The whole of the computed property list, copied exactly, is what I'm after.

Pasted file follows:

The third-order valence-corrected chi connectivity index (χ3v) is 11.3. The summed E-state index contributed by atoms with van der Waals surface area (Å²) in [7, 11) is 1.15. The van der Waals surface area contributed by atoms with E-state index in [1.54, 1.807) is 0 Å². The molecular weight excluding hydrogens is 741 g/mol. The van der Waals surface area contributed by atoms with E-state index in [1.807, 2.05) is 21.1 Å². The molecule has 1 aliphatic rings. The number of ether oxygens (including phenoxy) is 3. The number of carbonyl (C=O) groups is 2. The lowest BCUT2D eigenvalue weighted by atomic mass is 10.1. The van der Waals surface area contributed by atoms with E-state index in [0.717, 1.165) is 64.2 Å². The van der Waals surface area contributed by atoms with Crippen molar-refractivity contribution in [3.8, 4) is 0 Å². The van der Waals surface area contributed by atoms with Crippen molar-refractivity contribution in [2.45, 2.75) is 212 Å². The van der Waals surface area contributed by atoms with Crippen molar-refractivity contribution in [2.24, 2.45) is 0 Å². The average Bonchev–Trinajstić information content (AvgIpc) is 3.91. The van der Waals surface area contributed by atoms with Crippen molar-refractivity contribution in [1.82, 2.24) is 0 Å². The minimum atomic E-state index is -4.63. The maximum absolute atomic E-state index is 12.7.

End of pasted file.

The third-order valence-corrected chi connectivity index (χ3v) is 11.3. The summed E-state index contributed by atoms with van der Waals surface area (Å²) in [7, 11) is 1.15. The van der Waals surface area contributed by atoms with E-state index in [1.54, 1.807) is 0 Å². The molecular weight excluding hydrogens is 741 g/mol. The van der Waals surface area contributed by atoms with E-state index in [1.807, 2.05) is 21.1 Å². The molecule has 1 aliphatic rings. The number of ether oxygens (including phenoxy) is 3. The number of carbonyl (C=O) groups is 2. The lowest BCUT2D eigenvalue weighted by atomic mass is 10.1. The van der Waals surface area contributed by atoms with E-state index in [0.717, 1.165) is 64.2 Å². The van der Waals surface area contributed by atoms with Crippen molar-refractivity contribution in [3.8, 4) is 0 Å². The van der Waals surface area contributed by atoms with Crippen molar-refractivity contribution in [2.45, 2.75) is 212 Å². The van der Waals surface area contributed by atoms with Crippen molar-refractivity contribution in [2.24, 2.45) is 0 Å². The average Bonchev–Trinajstić information content (AvgIpc) is 3.91. The van der Waals surface area contributed by atoms with Crippen molar-refractivity contribution in [1.82, 2.24) is 0 Å². The minimum atomic E-state index is -4.63. The maximum absolute atomic E-state index is 12.7.